James Patrick Connelly, Jr., 41, a former vice chairman at Fred Alger Management is serving a one-to-three year prison sentence for tampering with evidence in connection with the investigations into market timing at his firm. Connelly, who was turned in by other Alger employees, is serving the sentence in Mid-Orange Correctional Facility located in Orange County, N.Y. Mid-Orange is a medium-security facility in the New York State prison system. He is eligible for parole on Feb. 18, 2005 and has his first hearing scheduled for December. A spokeswoman for New York State Correctional Services said Connelly has had no disciplinary incidents as of early May and is in with the general population.
Connelly, the first fund executive to be sentenced to jail time in the scandal, instructed Alger employees to delete e-mails in relation to investigations into timing arrangements between the firm and hedge fund Veras Investment Partners. Connelly also coached employees on how to answer regulator's deposition questions.
Connelly works Monday through Friday in the afternoons and evenings, for a total of about six hours a day. Making 40 cents an hour, Connelly labors in the prison commissary, which is like the prison's facilities store.
It will surely take a long time at that rate to pay off the $400,000 Connelly agreed to pay the Securities and Exchange Commission in October. In addition, Connelly is barred from associating with any broker/dealer, or investment advisor and banned from acting in various capacities in relation to any registered investment company.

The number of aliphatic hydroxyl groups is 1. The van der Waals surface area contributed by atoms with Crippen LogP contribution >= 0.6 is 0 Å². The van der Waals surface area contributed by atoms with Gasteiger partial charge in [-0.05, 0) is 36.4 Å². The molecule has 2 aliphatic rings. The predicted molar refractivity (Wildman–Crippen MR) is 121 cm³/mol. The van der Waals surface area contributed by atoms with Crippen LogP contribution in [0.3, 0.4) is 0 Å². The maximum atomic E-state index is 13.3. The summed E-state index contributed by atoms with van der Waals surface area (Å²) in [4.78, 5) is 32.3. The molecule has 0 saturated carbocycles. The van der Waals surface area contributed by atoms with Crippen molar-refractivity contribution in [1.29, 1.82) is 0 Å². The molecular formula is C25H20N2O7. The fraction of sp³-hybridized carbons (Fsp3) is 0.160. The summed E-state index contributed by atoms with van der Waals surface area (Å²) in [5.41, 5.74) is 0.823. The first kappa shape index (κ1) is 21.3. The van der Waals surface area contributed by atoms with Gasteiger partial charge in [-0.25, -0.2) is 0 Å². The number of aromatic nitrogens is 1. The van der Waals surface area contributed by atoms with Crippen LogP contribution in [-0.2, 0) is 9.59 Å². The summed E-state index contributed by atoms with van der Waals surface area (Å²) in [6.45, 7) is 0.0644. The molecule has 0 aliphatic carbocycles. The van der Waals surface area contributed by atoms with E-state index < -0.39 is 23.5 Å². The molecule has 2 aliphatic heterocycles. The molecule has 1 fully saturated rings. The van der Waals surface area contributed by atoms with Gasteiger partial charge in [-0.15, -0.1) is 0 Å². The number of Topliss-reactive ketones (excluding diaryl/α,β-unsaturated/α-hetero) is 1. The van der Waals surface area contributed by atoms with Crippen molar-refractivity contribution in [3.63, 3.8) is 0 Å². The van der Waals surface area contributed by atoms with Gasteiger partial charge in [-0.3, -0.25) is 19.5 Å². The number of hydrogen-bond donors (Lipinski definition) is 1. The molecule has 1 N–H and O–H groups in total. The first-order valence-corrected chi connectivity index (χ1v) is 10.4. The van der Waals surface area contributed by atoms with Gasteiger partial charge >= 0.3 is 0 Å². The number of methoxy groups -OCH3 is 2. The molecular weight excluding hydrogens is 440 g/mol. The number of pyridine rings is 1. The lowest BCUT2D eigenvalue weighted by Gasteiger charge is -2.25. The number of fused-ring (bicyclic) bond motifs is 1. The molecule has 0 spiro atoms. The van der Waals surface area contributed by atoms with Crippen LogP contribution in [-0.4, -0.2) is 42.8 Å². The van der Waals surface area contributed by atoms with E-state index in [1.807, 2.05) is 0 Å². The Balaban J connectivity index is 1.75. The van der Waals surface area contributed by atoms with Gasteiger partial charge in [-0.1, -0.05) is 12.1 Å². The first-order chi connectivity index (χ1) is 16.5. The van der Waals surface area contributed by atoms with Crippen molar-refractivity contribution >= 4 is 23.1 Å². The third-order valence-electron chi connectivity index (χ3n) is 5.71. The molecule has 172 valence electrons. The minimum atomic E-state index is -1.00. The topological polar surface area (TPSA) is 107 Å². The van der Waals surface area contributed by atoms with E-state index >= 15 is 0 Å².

Peter Scannell, the first whistleblower in the fund industry and the man that helped regulators take down Putnam Investments, hopes to find a new professional home in the not-so-distant future.
"Do I see myself in the very near future being embraced by a firm or organization that is consistent with my philosophy in regard to mutual fund investing? Absolutely," Scannell said. "It is my intention to be affiliated with those in this industry who have always considered every investor's interest first."
Scannell, who worked in Putnam's Quincy, Mass., call center, was placed on medical leave from Putnam after sustaining neurological injuries in an attack by a brick-wielding thug in a Boilermakers Union sweatshirt. The Boilermakers are one of the unions that allegedly market timed Putnam funds.
Before the attack, Scannell said he was promoted to preferred specialist in December 2001, but is not "actively working" at Putnam now. However, Scannell, who says he holds Series 6, 63 and 7 licenses as a registered representative in the financial services industry, has no intentions of being dissuaded from pursuing a career in the fund world.
In the meantime, he spends large chunks of his free time renovating his family's mid-1800s farmhouse in Weymouth, Mass. Scannell said coming forward has been hard on his family. Aside from the obvious drawbacks of the brick attack, blowing the whistle on Putnam has, in effect, created a great financial burden on Scannell, his wife Teresa, and their young son, Paul. However, the family was prepared to deal with a crisis if and when it occurred, he said.